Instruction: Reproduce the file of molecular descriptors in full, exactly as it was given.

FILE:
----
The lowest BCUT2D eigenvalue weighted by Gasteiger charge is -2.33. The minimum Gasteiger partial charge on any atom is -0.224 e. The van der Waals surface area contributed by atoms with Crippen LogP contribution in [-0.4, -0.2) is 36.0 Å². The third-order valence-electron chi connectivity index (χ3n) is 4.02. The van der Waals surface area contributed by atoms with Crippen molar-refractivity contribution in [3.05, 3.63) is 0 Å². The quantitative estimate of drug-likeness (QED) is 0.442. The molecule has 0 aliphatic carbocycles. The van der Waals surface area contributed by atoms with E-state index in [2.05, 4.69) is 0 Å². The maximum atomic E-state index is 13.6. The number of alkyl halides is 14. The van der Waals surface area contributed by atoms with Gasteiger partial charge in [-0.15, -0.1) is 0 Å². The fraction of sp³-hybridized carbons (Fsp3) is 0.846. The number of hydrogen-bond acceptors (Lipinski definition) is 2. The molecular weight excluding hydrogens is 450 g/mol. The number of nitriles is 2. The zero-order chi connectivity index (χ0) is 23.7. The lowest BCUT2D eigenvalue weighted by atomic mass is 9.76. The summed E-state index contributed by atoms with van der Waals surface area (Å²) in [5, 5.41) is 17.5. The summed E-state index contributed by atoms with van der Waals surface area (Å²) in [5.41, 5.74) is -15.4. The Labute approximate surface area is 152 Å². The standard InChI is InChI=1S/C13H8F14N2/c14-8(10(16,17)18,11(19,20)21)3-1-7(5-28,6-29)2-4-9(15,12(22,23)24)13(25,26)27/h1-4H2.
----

The lowest BCUT2D eigenvalue weighted by Gasteiger charge is -2.33. The minimum Gasteiger partial charge on any atom is -0.224 e. The van der Waals surface area contributed by atoms with Crippen LogP contribution in [-0.4, -0.2) is 36.0 Å². The third-order valence-electron chi connectivity index (χ3n) is 4.02. The van der Waals surface area contributed by atoms with Crippen molar-refractivity contribution in [3.05, 3.63) is 0 Å². The quantitative estimate of drug-likeness (QED) is 0.442. The molecule has 0 aliphatic carbocycles. The van der Waals surface area contributed by atoms with E-state index in [2.05, 4.69) is 0 Å². The maximum atomic E-state index is 13.6. The number of alkyl halides is 14. The van der Waals surface area contributed by atoms with Gasteiger partial charge in [-0.15, -0.1) is 0 Å². The fraction of sp³-hybridized carbons (Fsp3) is 0.846. The number of hydrogen-bond acceptors (Lipinski definition) is 2. The molecular weight excluding hydrogens is 450 g/mol. The number of nitriles is 2. The zero-order chi connectivity index (χ0) is 23.7. The lowest BCUT2D eigenvalue weighted by atomic mass is 9.76. The summed E-state index contributed by atoms with van der Waals surface area (Å²) in [5, 5.41) is 17.5. The summed E-state index contributed by atoms with van der Waals surface area (Å²) in [5.41, 5.74) is -15.4. The Labute approximate surface area is 152 Å². The standard InChI is InChI=1S/C13H8F14N2/c14-8(10(16,17)18,11(19,20)21)3-1-7(5-28,6-29)2-4-9(15,12(22,23)24)13(25,26)27/h1-4H2.